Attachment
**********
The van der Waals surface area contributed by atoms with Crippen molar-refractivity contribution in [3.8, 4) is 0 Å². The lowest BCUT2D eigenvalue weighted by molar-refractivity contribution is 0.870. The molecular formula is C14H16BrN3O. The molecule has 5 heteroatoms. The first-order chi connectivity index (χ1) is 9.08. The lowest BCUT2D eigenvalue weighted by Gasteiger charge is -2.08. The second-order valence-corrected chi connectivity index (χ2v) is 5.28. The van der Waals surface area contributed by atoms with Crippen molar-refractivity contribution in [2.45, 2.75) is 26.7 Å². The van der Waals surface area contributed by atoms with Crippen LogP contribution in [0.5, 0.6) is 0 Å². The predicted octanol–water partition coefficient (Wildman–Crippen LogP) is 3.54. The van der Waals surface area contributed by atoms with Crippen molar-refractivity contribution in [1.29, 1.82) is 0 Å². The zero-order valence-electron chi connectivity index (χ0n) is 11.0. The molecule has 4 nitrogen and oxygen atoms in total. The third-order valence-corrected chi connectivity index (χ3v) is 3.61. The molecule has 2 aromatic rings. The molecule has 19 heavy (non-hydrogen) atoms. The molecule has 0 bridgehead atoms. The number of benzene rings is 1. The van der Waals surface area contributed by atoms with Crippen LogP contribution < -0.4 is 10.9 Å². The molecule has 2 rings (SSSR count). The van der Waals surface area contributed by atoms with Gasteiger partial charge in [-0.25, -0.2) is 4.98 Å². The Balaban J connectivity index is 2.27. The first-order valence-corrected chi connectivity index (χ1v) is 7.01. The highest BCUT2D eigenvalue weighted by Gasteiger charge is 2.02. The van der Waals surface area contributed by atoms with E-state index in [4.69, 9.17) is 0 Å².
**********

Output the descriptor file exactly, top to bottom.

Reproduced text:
The van der Waals surface area contributed by atoms with Crippen molar-refractivity contribution in [3.8, 4) is 0 Å². The lowest BCUT2D eigenvalue weighted by molar-refractivity contribution is 0.870. The molecular formula is C14H16BrN3O. The molecule has 5 heteroatoms. The first-order chi connectivity index (χ1) is 9.08. The lowest BCUT2D eigenvalue weighted by Gasteiger charge is -2.08. The second-order valence-corrected chi connectivity index (χ2v) is 5.28. The van der Waals surface area contributed by atoms with Crippen molar-refractivity contribution in [2.45, 2.75) is 26.7 Å². The van der Waals surface area contributed by atoms with Crippen LogP contribution in [0.5, 0.6) is 0 Å². The predicted octanol–water partition coefficient (Wildman–Crippen LogP) is 3.54. The van der Waals surface area contributed by atoms with Crippen molar-refractivity contribution in [1.29, 1.82) is 0 Å². The zero-order valence-electron chi connectivity index (χ0n) is 11.0. The molecule has 4 nitrogen and oxygen atoms in total. The third-order valence-corrected chi connectivity index (χ3v) is 3.61. The molecule has 2 aromatic rings. The molecule has 19 heavy (non-hydrogen) atoms. The molecule has 0 bridgehead atoms. The number of benzene rings is 1. The van der Waals surface area contributed by atoms with Crippen LogP contribution < -0.4 is 10.9 Å². The molecule has 2 rings (SSSR count). The van der Waals surface area contributed by atoms with Gasteiger partial charge in [-0.25, -0.2) is 4.98 Å². The Balaban J connectivity index is 2.27. The first-order valence-corrected chi connectivity index (χ1v) is 7.01. The highest BCUT2D eigenvalue weighted by Gasteiger charge is 2.02. The van der Waals surface area contributed by atoms with E-state index in [4.69, 9.17) is 0 Å².